Q&A with Ramsay Health Care UK's Chief People Officer, for International Women's Day 2024

Imagine a gender equal world. A world free of bias, stereotypes, and discrimination. A world that's diverse, equitable, and inclusive. A world where difference is valued and celebrated. Together we can forge women's equality. Collectively we can all inspire inclusion.

International Women's Day is our annual reminder to celebrate women's acheivement and to step back and look at the roles of women in our society. It's about raising awareness about discriminiation and taking action to drive gender parity. 

The theme for 2024, ‘Inspire Inclusion’ has a particular emphasis on the importance of diversity and empowerment in all aspects of society. It encourages us to recognise the unique perspectives and contributions of women from all walks of life, including those from marginalised communities. It is a particularly important awareness day for the health industry as over 75% of all healthcare workers are women. 

At Ramsay Health Care, we have an incredibly diverse and talented group of women from every background, and it is vital we nurture this talent so that the individuals, the organisation, and the healthcare sector can grow. With a commitment to having strong female representation at all levels of the organisation, our leadership team is made up of 67% of women and an inspiring 50% at executive board level.

In the hopes to inspire others, we have been speaking with one of our executive board members, Lisa Jefferies, Ramsay Health Care UK’s Chief People Officer. 

Tell us about yourself…

"My name is Lisa, and I am the Chief People Officer for Ramsay Health Care UK. I have worked in the Healthcare sector for almost 20 years, spanning across residential and nursing care, independent living, retirement villages, domiciliary care, and hospitals."

Lisa Jefferies, Chief People Officer smiling in a red top

What does it mean to you to be a woman in healthcare?

The Healthcare Sector attracts women more than men but it’s a double-edged sword situation as many roles in the sector are low paid. It’s difficult and challenging for women to find the right sector, organisation, role, and opportunity to grow. Healthcare is a massive socially responsible space and its imperative that women are taken seriously and provided with diverse opportunities to engage, grow, and develop career paths of their choice.

What challenges have you faced, as a woman, entering this industry?

I haven’t, I have worked for organisations that are ahead and forward thinking. I’ve been fortunate enough to hold roles where I can help others understand the importance of providing great learning and development opportunities for women.

The benefits to providing inclusive and diverse opportunities is a game changer for achieving high commercial performance. Where over 70 percent of the workforce are female, organisations would be dis-advantaged to not adapt and encourage an inclusive culture.

What is your proudest achievement in your career so far?

Without a doubt being offered a Board position. Following a long career, growing, and developing my professional interest, I felt honoured, a combination of being a woman and feeling my dedication to my profession had come together in the sector that I whole heartedly believe in, the Healthcare Sector. This experience allowed me to join Ramsay Health Care UK as an Executive and my passion for my career and being an advocate for women in the workplace has grown even further.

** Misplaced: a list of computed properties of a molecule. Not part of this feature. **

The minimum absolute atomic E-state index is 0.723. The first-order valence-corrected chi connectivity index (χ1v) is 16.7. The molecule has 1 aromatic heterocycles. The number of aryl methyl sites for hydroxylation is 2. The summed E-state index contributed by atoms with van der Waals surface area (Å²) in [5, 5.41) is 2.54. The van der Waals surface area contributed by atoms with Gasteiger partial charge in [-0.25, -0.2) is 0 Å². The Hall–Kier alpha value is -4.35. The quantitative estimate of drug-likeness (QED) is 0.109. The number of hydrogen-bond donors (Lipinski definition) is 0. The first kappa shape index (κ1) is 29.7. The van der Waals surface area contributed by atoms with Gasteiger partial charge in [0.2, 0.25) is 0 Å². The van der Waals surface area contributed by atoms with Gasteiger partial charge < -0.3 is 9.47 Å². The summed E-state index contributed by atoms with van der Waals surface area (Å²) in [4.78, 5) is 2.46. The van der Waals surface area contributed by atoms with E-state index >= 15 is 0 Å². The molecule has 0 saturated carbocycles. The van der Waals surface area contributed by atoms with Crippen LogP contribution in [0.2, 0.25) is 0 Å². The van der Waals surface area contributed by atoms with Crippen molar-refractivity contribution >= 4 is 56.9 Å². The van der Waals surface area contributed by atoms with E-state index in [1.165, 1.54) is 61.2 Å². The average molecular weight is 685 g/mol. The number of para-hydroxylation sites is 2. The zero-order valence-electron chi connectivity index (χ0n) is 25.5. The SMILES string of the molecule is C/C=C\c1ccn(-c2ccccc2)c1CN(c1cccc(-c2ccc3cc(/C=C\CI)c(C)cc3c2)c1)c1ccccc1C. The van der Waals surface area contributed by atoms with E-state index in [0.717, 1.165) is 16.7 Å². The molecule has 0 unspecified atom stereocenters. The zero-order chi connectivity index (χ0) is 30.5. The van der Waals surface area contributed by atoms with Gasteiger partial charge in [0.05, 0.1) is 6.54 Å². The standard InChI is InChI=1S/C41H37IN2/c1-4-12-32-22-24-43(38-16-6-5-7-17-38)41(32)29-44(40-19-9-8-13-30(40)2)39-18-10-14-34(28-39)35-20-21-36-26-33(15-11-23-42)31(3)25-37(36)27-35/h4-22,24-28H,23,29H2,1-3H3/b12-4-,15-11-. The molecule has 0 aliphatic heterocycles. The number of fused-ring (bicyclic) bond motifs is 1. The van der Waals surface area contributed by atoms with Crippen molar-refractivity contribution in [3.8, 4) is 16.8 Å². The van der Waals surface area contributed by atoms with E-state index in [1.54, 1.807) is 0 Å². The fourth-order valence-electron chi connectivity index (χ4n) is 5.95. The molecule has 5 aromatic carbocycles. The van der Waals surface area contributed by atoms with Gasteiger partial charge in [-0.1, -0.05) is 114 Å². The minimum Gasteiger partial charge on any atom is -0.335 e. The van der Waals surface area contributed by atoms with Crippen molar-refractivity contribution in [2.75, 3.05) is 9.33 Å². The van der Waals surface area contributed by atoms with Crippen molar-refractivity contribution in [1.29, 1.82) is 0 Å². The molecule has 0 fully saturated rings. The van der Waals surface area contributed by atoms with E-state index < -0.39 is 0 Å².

Which woman/women inspire you the most?

There are several women that I have watched with interest as they have grown and communicated what is important to them.

  • Helen Mirren, an English Actress who has been committed to her career spanning over 60 years. Helen has been part of an industry that has experienced many changes in its culture, expectations and she has grown in her success, taking roles that have pushed boundaries and involved risk.
  • Karen Brady, Baroness Brady, a British Executive. A former Managing Director of Birmingham City F.C, an Executive to other famous football clubs and an aide to Sir Alan Sugar. Karen bravely fulfilled the role that most would expect a man to lead and demonstrated that gender makes no difference. Karen has role modelled how to be driven and to ignore those that have strong opinions on who is best to lead, the outcome sits with her own success and the results.
  • My daughter, who has dyslexia and has struggled through her school years and lost heart many times. My daughter holds a senior care position now and has used her tenacious personality to find a way to achieve and demonstrate that there are many skills and attributes that are needed for others to gain from in this world. My daughter has developed through supportive organisation cultures that have provided inclusive ways to belong, learn and succeed. I am super proud of her journey, and I think she inspires others to follow, take risks and engage in great opportunities.

How do you inspire inclusion in your day-to-day role?

With the support of my team, culture is always high on the agenda. Culture touches all areas of our focus and must be a trusted mindset for our colleagues and its everyone’s responsibility to ensure that inclusivity is always on our agenda.

Why do you think it’s important we celebrate International Women’s Day?

It’s simple, women have a lot to offer and its our responsibility as organisation leaders to provide inclusive and meaningful opportunities. This includes, learning platforms and career path opportunities that can be a joint pathway. My personal belief is that ‘you should never stop being you’ and ‘to aim for your personal goals and enjoy success’. I strongly believe that it’s the responsibility of any organisation to create an inclusive culture that allows for personal ambitions to be achievable.